Format

Send to

Choose Destination
Cell Death Differ. 2016 Sep 1;23(9):1502-14. doi: 10.1038/cdd.2016.36. Epub 2016 Apr 8.

Metabolic reprogramming during neuronal differentiation.

Author information

1
Medical Research Council, Toxicology Unit, Leicester University, Leicester LE1 9HN, UK.
2
Department of Experimental Medicine and Surgery, University of Rome 'Tor Vergata', Rome 00133, Italy.
3
Department of Experimental and Clinical Medicine, Magna Græcia University of Catanzaro, Salvatore Venuta Campus, Catanzaro 88100, Italy.
4
The Campbell Family Institute for Breast Cancer Research, Ontario Cancer Institute, University Health Network, Toronto, Ontario M5G 2C1, Canada.
5
Biochemistry Laboratory IDI-IRCC, c/o Department of Experimental Medicine and Surgery, University of Rome 'Tor Vergata', Rome 00133, Italy.

Abstract

Newly generated neurons pass through a series of well-defined developmental stages, which allow them to integrate into existing neuronal circuits. After exit from the cell cycle, postmitotic neurons undergo neuronal migration, axonal elongation, axon pruning, dendrite morphogenesis and synaptic maturation and plasticity. Lack of a global metabolic analysis during early cortical neuronal development led us to explore the role of cellular metabolism and mitochondrial biology during ex vivo differentiation of primary cortical neurons. Unexpectedly, we observed a huge increase in mitochondrial biogenesis. Changes in mitochondrial mass, morphology and function were correlated with the upregulation of the master regulators of mitochondrial biogenesis, TFAM and PGC-1α. Concomitant with mitochondrial biogenesis, we observed an increase in glucose metabolism during neuronal differentiation, which was linked to an increase in glucose uptake and enhanced GLUT3 mRNA expression and platelet isoform of phosphofructokinase 1 (PFKp) protein expression. In addition, glutamate-glutamine metabolism was also increased during the differentiation of cortical neurons. We identified PI3K-Akt-mTOR signalling as a critical regulator role of energy metabolism in neurons. Selective pharmacological inhibition of these metabolic pathways indicate existence of metabolic checkpoint that need to be satisfied in order to allow neuronal differentiation.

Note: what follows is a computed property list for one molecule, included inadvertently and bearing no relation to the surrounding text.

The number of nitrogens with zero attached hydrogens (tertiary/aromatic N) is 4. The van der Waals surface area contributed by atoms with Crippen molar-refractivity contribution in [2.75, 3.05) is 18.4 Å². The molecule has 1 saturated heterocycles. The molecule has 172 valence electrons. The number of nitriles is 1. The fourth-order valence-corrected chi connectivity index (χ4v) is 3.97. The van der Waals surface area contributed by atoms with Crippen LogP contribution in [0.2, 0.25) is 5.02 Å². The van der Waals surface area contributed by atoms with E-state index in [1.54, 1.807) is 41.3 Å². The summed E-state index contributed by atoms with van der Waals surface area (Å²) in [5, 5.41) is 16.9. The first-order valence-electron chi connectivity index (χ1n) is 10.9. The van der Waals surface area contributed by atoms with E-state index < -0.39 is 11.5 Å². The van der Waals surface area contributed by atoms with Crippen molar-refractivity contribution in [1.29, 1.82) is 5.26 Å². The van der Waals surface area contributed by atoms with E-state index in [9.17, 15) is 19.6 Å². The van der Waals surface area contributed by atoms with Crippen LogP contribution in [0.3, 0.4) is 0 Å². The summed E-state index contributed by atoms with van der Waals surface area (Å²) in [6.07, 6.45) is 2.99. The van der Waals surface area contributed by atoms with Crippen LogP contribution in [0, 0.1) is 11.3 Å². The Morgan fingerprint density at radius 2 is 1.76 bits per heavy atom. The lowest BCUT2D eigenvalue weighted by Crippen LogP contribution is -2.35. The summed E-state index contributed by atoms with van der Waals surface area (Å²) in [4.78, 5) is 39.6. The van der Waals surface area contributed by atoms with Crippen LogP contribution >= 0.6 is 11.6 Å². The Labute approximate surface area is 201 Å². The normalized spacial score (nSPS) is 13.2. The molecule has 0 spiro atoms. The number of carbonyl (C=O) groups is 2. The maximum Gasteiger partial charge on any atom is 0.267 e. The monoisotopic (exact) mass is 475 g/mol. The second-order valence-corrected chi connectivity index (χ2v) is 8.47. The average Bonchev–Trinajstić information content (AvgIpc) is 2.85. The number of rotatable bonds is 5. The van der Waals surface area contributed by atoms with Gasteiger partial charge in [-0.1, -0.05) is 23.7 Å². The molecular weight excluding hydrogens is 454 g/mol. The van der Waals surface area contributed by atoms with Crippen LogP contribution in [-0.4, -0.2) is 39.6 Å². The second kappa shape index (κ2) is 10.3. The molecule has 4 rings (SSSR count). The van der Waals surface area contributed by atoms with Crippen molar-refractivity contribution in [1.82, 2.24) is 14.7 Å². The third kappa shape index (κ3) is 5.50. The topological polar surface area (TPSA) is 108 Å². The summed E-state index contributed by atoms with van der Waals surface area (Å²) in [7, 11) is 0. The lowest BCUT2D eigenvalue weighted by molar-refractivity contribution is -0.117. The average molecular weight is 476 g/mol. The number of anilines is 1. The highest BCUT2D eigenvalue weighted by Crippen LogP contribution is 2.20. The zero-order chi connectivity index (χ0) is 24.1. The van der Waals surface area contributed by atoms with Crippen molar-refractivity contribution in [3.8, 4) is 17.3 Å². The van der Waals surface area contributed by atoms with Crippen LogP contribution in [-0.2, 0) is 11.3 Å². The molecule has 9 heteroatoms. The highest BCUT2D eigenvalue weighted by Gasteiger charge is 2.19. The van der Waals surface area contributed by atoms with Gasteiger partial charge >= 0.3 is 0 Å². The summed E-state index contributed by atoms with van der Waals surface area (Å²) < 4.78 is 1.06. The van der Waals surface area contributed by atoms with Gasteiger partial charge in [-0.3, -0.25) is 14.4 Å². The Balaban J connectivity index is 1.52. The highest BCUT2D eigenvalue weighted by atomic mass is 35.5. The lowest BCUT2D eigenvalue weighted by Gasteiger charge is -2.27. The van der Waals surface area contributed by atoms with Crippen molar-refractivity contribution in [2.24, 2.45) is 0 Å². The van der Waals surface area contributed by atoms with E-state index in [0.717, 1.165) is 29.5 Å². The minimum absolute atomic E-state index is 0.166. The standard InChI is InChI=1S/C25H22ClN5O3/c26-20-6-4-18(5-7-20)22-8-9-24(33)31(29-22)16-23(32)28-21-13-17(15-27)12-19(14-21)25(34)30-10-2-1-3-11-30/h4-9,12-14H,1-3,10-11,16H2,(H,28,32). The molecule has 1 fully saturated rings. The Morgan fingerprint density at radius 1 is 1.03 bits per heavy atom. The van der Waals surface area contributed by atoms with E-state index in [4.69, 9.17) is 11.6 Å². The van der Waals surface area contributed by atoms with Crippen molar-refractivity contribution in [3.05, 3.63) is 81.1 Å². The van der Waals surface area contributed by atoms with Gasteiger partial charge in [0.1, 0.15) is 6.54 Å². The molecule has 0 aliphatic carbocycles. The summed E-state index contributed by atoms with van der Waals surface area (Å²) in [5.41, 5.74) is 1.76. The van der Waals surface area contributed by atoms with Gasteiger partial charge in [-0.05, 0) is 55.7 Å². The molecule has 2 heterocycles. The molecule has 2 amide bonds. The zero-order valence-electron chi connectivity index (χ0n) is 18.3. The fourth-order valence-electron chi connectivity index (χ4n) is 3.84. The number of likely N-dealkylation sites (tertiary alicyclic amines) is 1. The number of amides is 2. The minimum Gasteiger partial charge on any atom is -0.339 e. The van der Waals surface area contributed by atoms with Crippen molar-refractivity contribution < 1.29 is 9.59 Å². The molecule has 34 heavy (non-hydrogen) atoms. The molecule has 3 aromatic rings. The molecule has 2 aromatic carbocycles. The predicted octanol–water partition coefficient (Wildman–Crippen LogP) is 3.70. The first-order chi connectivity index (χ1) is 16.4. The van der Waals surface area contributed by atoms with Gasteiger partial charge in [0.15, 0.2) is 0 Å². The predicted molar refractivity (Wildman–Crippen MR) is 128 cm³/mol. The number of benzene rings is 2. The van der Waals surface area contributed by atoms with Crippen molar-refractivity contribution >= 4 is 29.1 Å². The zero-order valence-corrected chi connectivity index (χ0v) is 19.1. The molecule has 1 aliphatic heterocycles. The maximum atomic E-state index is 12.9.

PMID:
27058317
PMCID:
PMC5072427
DOI:
10.1038/cdd.2016.36
[Indexed for MEDLINE]
Free PMC Article

Supplemental Content

Full text links

Icon for Nature Publishing Group Icon for PubMed Central
Loading ...
Support Center